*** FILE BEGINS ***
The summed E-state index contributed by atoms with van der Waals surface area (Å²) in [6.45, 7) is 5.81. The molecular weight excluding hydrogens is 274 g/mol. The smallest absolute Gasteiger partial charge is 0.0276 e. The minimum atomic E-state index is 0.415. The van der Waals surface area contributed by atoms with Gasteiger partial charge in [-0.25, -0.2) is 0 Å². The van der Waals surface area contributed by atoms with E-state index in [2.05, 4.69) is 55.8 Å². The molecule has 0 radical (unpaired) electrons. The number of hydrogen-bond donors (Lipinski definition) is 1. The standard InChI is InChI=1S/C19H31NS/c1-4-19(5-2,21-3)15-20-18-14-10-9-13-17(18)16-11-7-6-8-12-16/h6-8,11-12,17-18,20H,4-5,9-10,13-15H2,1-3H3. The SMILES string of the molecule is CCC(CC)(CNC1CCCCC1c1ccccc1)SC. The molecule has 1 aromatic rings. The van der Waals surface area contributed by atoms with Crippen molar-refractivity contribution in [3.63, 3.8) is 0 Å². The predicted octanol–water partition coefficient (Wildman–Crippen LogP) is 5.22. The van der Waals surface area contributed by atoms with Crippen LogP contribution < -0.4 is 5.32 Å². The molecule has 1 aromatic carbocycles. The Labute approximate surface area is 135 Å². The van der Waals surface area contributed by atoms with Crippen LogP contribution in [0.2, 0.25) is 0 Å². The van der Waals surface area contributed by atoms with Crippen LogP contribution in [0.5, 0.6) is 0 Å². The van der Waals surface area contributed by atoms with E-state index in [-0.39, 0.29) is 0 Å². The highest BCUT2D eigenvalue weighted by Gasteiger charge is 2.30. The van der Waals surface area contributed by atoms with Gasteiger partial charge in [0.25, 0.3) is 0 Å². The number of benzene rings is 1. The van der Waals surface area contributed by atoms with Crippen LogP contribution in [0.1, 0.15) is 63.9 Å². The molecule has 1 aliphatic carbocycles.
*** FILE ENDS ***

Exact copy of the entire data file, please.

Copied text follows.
The summed E-state index contributed by atoms with van der Waals surface area (Å²) in [6.45, 7) is 5.81. The molecular weight excluding hydrogens is 274 g/mol. The smallest absolute Gasteiger partial charge is 0.0276 e. The minimum atomic E-state index is 0.415. The van der Waals surface area contributed by atoms with Gasteiger partial charge in [-0.25, -0.2) is 0 Å². The van der Waals surface area contributed by atoms with E-state index in [2.05, 4.69) is 55.8 Å². The molecule has 0 radical (unpaired) electrons. The number of hydrogen-bond donors (Lipinski definition) is 1. The standard InChI is InChI=1S/C19H31NS/c1-4-19(5-2,21-3)15-20-18-14-10-9-13-17(18)16-11-7-6-8-12-16/h6-8,11-12,17-18,20H,4-5,9-10,13-15H2,1-3H3. The SMILES string of the molecule is CCC(CC)(CNC1CCCCC1c1ccccc1)SC. The molecule has 1 aromatic rings. The van der Waals surface area contributed by atoms with Crippen molar-refractivity contribution in [3.63, 3.8) is 0 Å². The predicted octanol–water partition coefficient (Wildman–Crippen LogP) is 5.22. The van der Waals surface area contributed by atoms with Crippen LogP contribution < -0.4 is 5.32 Å². The molecule has 1 aromatic carbocycles. The Labute approximate surface area is 135 Å². The van der Waals surface area contributed by atoms with Crippen LogP contribution in [0.2, 0.25) is 0 Å². The van der Waals surface area contributed by atoms with Crippen LogP contribution in [0.5, 0.6) is 0 Å². The van der Waals surface area contributed by atoms with E-state index in [-0.39, 0.29) is 0 Å². The highest BCUT2D eigenvalue weighted by Gasteiger charge is 2.30. The van der Waals surface area contributed by atoms with Gasteiger partial charge in [0.25, 0.3) is 0 Å². The number of benzene rings is 1. The van der Waals surface area contributed by atoms with Crippen LogP contribution in [0.1, 0.15) is 63.9 Å². The molecule has 1 aliphatic carbocycles.